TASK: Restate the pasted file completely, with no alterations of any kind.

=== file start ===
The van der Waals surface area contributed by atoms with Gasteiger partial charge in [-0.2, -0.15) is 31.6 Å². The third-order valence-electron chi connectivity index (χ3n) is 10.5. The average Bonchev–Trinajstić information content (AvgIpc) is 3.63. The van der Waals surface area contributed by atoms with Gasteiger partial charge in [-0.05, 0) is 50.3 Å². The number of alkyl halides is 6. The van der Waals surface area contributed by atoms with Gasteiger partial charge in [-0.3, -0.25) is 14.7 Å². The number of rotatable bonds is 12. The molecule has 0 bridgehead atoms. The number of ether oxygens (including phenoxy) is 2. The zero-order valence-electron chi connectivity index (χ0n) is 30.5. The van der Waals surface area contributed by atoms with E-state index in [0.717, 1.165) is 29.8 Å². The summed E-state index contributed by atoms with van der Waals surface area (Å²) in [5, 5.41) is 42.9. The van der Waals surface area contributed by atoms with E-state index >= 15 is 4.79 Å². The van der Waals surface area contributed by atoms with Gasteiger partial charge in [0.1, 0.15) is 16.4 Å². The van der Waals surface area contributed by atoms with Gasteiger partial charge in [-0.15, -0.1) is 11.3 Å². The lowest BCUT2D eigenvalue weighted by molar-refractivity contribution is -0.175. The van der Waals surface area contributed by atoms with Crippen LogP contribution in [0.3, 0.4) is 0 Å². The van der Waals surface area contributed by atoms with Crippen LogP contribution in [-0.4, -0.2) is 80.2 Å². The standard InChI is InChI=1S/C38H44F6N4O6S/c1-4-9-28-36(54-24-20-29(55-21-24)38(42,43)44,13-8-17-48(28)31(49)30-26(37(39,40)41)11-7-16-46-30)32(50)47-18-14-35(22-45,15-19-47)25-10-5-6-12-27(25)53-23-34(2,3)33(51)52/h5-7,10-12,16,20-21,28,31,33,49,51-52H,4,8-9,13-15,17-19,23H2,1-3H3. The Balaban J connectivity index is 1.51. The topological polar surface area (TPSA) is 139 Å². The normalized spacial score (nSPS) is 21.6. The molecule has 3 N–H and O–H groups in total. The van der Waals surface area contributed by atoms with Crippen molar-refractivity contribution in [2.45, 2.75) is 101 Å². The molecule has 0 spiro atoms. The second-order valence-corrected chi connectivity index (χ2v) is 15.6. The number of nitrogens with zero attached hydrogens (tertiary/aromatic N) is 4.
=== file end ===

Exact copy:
The van der Waals surface area contributed by atoms with Gasteiger partial charge in [-0.2, -0.15) is 31.6 Å². The third-order valence-electron chi connectivity index (χ3n) is 10.5. The average Bonchev–Trinajstić information content (AvgIpc) is 3.63. The van der Waals surface area contributed by atoms with Gasteiger partial charge in [-0.05, 0) is 50.3 Å². The number of alkyl halides is 6. The van der Waals surface area contributed by atoms with Gasteiger partial charge in [-0.3, -0.25) is 14.7 Å². The number of rotatable bonds is 12. The molecule has 0 bridgehead atoms. The number of ether oxygens (including phenoxy) is 2. The zero-order valence-electron chi connectivity index (χ0n) is 30.5. The van der Waals surface area contributed by atoms with E-state index in [0.717, 1.165) is 29.8 Å². The summed E-state index contributed by atoms with van der Waals surface area (Å²) in [5, 5.41) is 42.9. The van der Waals surface area contributed by atoms with E-state index >= 15 is 4.79 Å². The van der Waals surface area contributed by atoms with Gasteiger partial charge in [0.1, 0.15) is 16.4 Å². The van der Waals surface area contributed by atoms with Gasteiger partial charge in [-0.15, -0.1) is 11.3 Å². The lowest BCUT2D eigenvalue weighted by molar-refractivity contribution is -0.175. The van der Waals surface area contributed by atoms with Crippen LogP contribution in [0.3, 0.4) is 0 Å². The van der Waals surface area contributed by atoms with Crippen LogP contribution in [-0.4, -0.2) is 80.2 Å². The standard InChI is InChI=1S/C38H44F6N4O6S/c1-4-9-28-36(54-24-20-29(55-21-24)38(42,43)44,13-8-17-48(28)31(49)30-26(37(39,40)41)11-7-16-46-30)32(50)47-18-14-35(22-45,15-19-47)25-10-5-6-12-27(25)53-23-34(2,3)33(51)52/h5-7,10-12,16,20-21,28,31,33,49,51-52H,4,8-9,13-15,17-19,23H2,1-3H3. The Balaban J connectivity index is 1.51. The topological polar surface area (TPSA) is 139 Å². The normalized spacial score (nSPS) is 21.6. The molecule has 3 N–H and O–H groups in total. The van der Waals surface area contributed by atoms with Crippen molar-refractivity contribution in [2.45, 2.75) is 101 Å². The molecule has 0 spiro atoms. The second-order valence-corrected chi connectivity index (χ2v) is 15.6. The number of nitrogens with zero attached hydrogens (tertiary/aromatic N) is 4.